Certain circles within the video game market have been lit on fire in recent months, when it became known that King Digital Entertainment was attempting to trademark the words “Candy” and “Saga,” and already aggressively pursuing legal action against other developers.
King Digital, the developers of the massively-popular Candy Crush games, filed its initial trademark application a month ago, and as soon as the United States Patent and Trademark Office (USPTO) received their application, they began sending notices to any other developer who had a game that used either the word “candy” or “saga,” including popular new indie title “The Banner Saga.”
The backlash against King was almost immediate. Forums were filled with users crying “patent troll,” but King was quick to release a statement saying that they were merely attempting to protect their brand name in the future. One group of internet users even formed a website called The Candy Jam, which was specifically created to coerce other developers into creating new games using the words “Candy” as well as “Saga”.
King removed their application for trademark earlier this week, and released the following statement: “King has withdrawn its trademark application for Candy in the U.S., which we applied for in February 2013 before we acquired the early rights to Candy Crusher. Each market that King operates in is different with regard to IP. We feel that having the rights to Candy Crusher is the best option for protecting Candy Crush in the U.S. market. This does not affect our E.U. trademark for Candy and we continue to take all appropriate steps to protect our IP.”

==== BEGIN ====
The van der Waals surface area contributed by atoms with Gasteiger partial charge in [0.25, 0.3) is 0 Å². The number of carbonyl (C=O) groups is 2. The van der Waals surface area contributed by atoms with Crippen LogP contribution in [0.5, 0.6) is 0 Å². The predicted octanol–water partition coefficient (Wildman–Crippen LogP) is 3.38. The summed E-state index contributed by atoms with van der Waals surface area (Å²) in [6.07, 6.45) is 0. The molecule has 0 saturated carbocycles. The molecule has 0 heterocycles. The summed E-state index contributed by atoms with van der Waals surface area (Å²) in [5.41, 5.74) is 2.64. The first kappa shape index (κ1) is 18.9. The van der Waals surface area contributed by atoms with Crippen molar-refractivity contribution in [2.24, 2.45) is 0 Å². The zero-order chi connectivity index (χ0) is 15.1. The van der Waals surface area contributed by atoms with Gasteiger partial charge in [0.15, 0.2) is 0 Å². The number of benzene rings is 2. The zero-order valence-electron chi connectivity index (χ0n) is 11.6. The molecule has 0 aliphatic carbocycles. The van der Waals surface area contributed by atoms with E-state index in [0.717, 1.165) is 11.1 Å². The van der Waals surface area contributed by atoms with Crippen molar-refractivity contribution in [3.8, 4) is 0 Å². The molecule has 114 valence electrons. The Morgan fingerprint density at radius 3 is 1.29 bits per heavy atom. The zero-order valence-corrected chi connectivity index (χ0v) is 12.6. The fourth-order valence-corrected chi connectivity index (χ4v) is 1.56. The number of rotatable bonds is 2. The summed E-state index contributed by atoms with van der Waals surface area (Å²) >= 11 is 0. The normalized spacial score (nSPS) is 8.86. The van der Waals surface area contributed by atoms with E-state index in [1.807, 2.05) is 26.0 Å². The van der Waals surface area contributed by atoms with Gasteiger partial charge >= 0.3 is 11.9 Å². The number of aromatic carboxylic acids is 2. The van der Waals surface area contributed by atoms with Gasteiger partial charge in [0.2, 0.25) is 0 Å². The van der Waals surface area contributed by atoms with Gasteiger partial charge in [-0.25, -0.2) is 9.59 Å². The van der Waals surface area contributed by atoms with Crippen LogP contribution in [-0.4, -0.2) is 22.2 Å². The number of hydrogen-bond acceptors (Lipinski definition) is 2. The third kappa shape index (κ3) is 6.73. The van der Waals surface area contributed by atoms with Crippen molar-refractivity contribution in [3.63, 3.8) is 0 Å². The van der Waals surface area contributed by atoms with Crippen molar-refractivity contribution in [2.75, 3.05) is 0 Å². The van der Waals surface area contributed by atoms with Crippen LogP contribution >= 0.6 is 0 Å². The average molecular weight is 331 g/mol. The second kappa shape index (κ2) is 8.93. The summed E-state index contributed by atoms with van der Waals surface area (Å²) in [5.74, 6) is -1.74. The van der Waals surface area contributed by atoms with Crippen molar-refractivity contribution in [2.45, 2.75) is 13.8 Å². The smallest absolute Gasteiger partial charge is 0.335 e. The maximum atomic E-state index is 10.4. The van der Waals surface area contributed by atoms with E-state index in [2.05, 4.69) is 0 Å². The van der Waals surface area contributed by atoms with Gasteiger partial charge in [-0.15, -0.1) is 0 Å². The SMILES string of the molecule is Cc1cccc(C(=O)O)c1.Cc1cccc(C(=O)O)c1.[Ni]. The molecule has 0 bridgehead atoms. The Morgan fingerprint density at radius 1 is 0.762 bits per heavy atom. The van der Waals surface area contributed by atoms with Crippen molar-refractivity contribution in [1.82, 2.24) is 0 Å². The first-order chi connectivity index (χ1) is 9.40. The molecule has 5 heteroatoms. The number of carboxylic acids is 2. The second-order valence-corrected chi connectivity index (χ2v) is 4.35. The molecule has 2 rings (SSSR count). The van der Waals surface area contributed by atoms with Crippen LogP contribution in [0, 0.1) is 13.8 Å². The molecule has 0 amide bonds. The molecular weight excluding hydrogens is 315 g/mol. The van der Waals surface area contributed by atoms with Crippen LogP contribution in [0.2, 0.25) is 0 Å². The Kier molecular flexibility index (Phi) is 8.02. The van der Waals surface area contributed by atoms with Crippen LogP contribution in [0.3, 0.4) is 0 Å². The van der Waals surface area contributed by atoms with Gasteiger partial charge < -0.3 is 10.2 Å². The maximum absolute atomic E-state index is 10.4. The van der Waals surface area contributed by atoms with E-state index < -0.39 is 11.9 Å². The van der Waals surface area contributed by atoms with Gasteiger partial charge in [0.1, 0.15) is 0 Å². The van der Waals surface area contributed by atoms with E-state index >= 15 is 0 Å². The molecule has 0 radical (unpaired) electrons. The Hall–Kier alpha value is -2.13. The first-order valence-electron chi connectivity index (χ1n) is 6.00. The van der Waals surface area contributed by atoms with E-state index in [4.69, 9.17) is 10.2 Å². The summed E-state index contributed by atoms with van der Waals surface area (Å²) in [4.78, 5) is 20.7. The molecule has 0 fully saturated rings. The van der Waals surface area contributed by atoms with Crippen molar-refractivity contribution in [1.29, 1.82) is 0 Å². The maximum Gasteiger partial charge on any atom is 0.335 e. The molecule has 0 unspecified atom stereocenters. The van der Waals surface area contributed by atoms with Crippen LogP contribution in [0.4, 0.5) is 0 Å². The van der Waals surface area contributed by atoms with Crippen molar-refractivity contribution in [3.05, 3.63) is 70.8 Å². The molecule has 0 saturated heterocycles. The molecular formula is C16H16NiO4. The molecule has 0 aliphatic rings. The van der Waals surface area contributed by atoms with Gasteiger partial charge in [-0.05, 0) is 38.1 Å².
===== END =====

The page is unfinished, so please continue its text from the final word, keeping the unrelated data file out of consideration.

It is unknown why exactly King has removed their application, but with their upcoming IPO, currently valued at $500 million, many people are suspecting that they did it as a form of damage control after seeing the internet backlash against them. Either way, this case helps to outline how murky and complicated matters of trademark can be.